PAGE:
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Tax Court Provides Lesson on What Not To Do With an ESOP

Tax Court Provides Lesson on What Not To Do With an ESOP

Employee stock ownership plans (“ESOP”) are unique creatures in the world of retirement plans and business succession planning. The rules governing ESOP are complex and often not well understood, but if done properly, ESOPs can have several benefits, which include tax savings for both employees and business owners, additional cash-flow for a business, and have the potential to pass-on the financial strength of local businesses to its employees, often resulting in increased local or regional wealth.

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Recent Developments: HRAs, FSAs, and Employer Payment Plans

Recent Developments: HRAs, FSAs, and Employer payment plans

The Departments of the Treasury, Health and Human Service, and Labor have in a coordinated effort issued new guidance on the application of certain provisions of the Affordable Care Act (ACA) to health reimbursement arrangements (HRAs), “employer payment plans”, and health flexible spending accounts (FSAs). Each of these arrangements are “group health plans” and, as a result, unless certain exceptions apply, they will be subject to many new requirements for “group health plans” under the ACA.

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The IRS loosens the “use-or-lose” rule for health FSAs

The Internal Revenue Service (IRS) recently issued new guidance in Notice 2013-71 modifying the “use-or-lose” rules for health flexible spending arrangements (FSAs). Under the new rules, plans can permit employees to carry over up to $500 of unused amounts in a health FSA in to the following year, provided the plan does not also incorporate the grace period rule. The following highlights some important details about health FSAs and the new rules:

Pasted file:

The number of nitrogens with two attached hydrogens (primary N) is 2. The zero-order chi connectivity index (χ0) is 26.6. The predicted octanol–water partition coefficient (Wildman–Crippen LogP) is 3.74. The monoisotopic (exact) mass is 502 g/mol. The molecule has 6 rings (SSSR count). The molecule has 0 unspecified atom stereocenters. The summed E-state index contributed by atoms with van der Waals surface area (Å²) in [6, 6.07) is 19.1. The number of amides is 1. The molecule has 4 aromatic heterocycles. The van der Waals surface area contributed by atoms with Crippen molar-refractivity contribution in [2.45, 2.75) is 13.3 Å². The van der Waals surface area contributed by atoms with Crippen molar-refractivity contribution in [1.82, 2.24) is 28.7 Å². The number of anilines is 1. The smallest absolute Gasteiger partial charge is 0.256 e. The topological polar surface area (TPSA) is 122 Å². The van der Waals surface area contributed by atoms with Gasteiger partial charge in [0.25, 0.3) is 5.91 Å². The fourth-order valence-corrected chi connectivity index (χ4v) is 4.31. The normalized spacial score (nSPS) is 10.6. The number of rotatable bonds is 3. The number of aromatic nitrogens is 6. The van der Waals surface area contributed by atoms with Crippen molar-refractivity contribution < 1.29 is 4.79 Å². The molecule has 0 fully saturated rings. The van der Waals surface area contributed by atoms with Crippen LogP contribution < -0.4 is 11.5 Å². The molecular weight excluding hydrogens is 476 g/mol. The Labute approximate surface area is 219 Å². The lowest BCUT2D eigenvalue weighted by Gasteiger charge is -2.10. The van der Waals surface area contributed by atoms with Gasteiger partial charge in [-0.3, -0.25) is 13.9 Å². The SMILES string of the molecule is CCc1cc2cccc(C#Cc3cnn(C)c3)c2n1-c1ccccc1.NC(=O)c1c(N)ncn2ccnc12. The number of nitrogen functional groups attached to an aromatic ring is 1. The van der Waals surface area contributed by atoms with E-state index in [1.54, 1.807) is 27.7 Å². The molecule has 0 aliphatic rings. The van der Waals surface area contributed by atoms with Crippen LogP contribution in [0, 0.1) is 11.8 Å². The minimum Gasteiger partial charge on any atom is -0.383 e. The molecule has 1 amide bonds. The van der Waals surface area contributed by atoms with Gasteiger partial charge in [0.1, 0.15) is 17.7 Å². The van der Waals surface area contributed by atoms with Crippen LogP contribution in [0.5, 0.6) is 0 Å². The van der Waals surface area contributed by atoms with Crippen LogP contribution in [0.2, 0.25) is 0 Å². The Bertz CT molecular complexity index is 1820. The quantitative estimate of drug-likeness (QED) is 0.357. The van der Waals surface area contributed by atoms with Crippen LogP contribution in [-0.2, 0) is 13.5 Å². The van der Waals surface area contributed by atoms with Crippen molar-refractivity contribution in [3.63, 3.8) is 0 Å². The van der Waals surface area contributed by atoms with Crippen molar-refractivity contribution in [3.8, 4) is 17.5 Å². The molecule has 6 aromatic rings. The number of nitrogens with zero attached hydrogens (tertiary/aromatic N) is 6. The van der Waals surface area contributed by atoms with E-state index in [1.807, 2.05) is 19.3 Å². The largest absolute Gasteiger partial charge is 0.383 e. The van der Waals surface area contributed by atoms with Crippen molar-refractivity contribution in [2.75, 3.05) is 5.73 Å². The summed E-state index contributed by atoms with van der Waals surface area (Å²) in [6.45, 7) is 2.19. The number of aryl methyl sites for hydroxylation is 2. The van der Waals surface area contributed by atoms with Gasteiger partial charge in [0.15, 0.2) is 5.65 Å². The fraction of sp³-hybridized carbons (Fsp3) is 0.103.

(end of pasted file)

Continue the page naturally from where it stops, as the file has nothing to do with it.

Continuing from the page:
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DOMA & Employee Benefits: What’s next?

Labor and Employment Law, Shuttleworth & Ingersoll, P.L.C.

The IRS recently issued Revenue Ruling 2013-17 and a corresponding Frequently Asked Questions publication providing important guidance to both employers and individuals on the application, for Federal tax purposes, of the Supreme Court’s decision in United States v. Windsor. The Supreme Court in Windsor held that Section 3 of the Defense of Marriage Act’s (DOMA’s) unequal treatment of same-sex marriage for Federal law purposes is unconstitutional. This bulletin quickly walks through the highlights of the IRS’s recent publications and provides some items for employers to consider going forward.

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Historic Tax Credits – What are they and how do I get them?

State and federal historic tax credits are available to help finance rehabilitation of historic buildings. Generally the credits are available only for buildings that are at least 50 years old. There is an application process for the state and one for the federal government for approval of these credits. In Iowa it is a relatively streamlined process. At the federal level it is more complex.

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Misclassification of workers: What it means for health care providers

By: Donald Johnson

Taxpayers often classify, or misclassify, their workers as “independent contractors” for various reasons, including simplifying the payroll process, minimizing the employer’s portion of payroll taxes, and misinterpreting the law. According to the Federal Government Accountability Office, the underpayment of social security, unemployment, and income taxes in 2006 due to worker misclassification totaled an estimated 2.72 billion dollars nationally. Although worker classification may also have an impact on a taxpayer’s employee benefits, worker’s compensation, and wage and hour matters, this article focuses on the classification of workers for payroll tax liability.